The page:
Criminal syndicates are adulterating olive oil and other products, putting consumers at risk, according to reports from the CBS News magazine “60 Minutes.”
BY ERIC KULISCH |MONDAY, JANUARY 04, 2016
If you think food imports from China are the only ones in the United States adulterated by scam artists to make a buck, guess again.
Over the years, there have been numerous findings of unsafe products in Chinese food products, including baby melamine-tainted infant formula, cadmium-laced rice, tainted dog food, vinegar contaminated with anti-freeze and bean sprouts treated with a banned plant hormone to make them more attractive to consumers. Many of the food safety problems have been isolated to the Chinese domestic market, but the products often make their way to the U.S. and other markets.
Taking short cuts in food sanitation, or using cheap fillers to dupe consumers into paying more for brand-name product, however, is a global concern for regulators and public health officials.
On Sunday, the CBS News magazine “60 Minutes” aired a feature story on the mafia’s alleged influence over the food industry in Italy and how the organization uses its control of farmers and distributors to sell phony olive oil, wine, cheese and other products, many of which are exported to the United States.
According to the report, a large focus of the criminal enterprise, dubbed the “Agromafia,” is on extra virgin olive oil, which can sell for upwards of $50 per gallon. By diluting the extra virgin olive oil with sunflower or canola oil the mafia can produce oil for just $7 per gallon, vastly increasing its profit margin.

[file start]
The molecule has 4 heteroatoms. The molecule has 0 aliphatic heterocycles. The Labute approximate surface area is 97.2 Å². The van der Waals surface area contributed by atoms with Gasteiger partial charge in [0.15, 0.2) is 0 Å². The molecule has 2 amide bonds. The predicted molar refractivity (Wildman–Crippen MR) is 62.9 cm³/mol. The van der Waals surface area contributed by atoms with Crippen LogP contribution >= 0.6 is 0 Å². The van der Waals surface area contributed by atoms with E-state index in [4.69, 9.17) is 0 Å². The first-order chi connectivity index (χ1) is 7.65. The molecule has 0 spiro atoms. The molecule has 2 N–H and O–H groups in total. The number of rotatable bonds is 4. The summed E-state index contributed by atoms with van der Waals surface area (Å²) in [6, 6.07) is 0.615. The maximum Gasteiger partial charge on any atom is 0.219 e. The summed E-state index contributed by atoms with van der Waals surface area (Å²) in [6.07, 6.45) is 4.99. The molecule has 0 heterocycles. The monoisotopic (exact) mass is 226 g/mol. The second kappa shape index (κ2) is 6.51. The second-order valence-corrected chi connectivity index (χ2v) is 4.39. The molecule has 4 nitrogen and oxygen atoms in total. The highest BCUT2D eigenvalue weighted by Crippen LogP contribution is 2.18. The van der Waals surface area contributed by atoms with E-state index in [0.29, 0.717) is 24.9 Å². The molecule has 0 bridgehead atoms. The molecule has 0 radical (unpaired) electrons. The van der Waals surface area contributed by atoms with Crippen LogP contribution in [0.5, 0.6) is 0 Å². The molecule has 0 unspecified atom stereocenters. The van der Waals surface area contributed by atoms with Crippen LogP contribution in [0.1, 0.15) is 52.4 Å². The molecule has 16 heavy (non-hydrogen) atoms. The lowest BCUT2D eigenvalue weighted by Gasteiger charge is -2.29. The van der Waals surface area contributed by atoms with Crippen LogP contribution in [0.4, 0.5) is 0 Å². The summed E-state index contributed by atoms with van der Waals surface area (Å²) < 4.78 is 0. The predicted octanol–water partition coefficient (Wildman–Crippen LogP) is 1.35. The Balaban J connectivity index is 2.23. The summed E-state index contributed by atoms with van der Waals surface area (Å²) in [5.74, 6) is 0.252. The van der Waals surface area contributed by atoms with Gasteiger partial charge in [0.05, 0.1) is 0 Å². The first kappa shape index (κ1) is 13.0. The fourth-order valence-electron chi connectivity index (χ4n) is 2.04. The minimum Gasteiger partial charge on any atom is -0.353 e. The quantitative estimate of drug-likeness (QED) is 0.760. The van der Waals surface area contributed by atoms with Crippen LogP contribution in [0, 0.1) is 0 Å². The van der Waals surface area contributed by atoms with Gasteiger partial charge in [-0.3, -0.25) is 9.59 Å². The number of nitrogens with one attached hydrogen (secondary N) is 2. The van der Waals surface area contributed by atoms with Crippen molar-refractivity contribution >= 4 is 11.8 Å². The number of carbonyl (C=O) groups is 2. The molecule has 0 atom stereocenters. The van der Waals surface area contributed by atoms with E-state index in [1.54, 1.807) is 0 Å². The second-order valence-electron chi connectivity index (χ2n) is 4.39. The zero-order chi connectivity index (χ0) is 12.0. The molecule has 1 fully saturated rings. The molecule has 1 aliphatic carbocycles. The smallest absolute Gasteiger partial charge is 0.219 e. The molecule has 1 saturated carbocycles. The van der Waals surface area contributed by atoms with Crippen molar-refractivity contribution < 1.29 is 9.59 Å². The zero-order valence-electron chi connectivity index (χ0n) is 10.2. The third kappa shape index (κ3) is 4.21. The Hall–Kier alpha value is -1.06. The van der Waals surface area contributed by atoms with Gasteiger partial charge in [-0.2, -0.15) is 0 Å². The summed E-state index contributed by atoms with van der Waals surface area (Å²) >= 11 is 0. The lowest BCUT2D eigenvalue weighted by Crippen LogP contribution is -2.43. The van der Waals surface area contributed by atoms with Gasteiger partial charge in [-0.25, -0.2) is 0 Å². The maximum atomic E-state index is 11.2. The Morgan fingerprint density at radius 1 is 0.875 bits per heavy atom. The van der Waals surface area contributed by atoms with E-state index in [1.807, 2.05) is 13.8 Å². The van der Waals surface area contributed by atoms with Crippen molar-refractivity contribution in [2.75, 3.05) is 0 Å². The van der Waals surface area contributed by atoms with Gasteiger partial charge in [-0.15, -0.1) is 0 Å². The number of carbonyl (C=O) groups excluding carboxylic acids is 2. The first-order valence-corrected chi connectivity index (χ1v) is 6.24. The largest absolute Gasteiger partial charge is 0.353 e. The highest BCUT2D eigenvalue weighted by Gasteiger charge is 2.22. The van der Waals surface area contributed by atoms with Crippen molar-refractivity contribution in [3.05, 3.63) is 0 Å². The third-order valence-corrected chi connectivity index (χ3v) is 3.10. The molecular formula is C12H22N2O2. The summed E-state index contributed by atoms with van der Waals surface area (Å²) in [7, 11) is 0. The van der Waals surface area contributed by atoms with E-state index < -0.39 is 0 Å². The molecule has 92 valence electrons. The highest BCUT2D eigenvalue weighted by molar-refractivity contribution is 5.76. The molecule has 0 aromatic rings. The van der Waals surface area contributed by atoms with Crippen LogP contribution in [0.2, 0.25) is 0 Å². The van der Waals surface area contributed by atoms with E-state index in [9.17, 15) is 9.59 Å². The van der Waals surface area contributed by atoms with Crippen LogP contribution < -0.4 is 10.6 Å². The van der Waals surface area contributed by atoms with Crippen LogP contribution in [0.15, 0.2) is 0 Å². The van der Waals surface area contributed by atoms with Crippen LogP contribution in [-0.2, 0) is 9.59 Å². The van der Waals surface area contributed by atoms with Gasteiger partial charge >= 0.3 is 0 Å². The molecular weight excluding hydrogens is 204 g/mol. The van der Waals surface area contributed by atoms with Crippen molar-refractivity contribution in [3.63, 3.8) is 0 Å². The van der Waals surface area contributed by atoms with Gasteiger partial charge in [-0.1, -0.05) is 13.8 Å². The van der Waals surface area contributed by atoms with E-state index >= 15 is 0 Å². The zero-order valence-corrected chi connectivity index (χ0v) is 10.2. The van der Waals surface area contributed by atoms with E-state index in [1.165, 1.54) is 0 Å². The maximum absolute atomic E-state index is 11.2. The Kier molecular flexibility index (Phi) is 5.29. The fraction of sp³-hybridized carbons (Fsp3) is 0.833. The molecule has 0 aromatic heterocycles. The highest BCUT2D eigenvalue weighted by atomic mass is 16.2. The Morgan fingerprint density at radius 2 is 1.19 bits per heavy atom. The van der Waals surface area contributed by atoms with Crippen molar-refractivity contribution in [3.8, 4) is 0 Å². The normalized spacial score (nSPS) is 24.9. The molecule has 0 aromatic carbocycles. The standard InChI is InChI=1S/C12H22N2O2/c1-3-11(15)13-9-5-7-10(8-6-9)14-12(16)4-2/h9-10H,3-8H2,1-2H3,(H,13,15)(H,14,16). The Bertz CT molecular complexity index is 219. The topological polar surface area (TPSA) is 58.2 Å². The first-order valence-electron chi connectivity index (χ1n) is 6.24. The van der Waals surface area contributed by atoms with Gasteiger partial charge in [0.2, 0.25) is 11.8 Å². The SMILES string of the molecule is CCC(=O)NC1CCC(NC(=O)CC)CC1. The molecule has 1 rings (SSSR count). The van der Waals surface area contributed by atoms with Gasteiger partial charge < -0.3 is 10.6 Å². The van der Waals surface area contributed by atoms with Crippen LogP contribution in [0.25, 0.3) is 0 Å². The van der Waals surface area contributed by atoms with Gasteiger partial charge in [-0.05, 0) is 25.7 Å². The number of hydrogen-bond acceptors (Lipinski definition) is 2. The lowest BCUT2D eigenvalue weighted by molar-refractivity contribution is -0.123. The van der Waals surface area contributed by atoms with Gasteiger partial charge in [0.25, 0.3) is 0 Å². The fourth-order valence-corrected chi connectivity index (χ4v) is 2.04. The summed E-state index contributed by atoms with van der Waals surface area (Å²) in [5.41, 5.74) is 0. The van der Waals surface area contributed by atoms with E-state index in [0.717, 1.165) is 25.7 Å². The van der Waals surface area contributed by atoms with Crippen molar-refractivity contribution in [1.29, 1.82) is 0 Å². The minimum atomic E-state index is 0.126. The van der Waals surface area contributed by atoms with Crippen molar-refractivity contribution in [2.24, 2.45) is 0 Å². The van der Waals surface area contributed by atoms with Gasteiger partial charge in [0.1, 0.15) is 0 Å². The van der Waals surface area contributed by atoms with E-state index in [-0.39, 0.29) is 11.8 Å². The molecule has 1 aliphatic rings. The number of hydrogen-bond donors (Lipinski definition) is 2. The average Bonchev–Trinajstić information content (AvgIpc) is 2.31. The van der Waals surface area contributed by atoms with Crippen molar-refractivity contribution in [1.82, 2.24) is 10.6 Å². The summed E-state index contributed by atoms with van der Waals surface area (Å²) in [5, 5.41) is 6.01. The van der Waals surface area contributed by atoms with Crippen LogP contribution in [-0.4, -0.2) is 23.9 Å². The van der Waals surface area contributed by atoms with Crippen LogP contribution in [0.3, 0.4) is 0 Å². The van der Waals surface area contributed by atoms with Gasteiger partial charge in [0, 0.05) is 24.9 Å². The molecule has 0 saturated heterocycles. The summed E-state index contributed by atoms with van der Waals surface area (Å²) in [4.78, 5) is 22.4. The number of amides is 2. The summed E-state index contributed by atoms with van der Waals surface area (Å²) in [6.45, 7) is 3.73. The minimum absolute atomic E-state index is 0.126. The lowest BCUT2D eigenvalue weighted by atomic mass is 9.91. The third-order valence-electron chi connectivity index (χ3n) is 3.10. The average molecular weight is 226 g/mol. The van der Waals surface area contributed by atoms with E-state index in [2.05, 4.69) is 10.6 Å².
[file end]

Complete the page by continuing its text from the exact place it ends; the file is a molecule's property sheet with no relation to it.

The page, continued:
In November, Italian authorities seized 7,000 tons of counterfeit olive oil, much it headed to the United States and rebranded as more expensive Italian extra virgin olive oil.
The report said the mafia also uses detergent to make cheap cheese appear white like mozzarella and deodorizes rotten seafood with citric acid. Italian wines are also watered down with cheap grades of wine and sold at premium prices.
Up to three-quarters of the extra virgin olive oil exported to the United States from Italy has been adulterated, according to one estimate.
U.S. Customs and Border Protection officials said they are aware of efforts to ship fraudulent olive oil to the United States.
The fraud is not only an economic drain on legitimate producers, who lose sales, and consumers, who don't get what they pay for, but also poses health risks. Unlabeled products or chemicals introduced into food can cause allergic reactions or otherwise cause harm to unsuspecting consumers.
The situation in Italy - and China - raises serious questions about the integrity of the U.S. food supply chain and how much supermarkets and retailers know about their suppliers and the various sources of the foods they buy and sell to the U.S. market.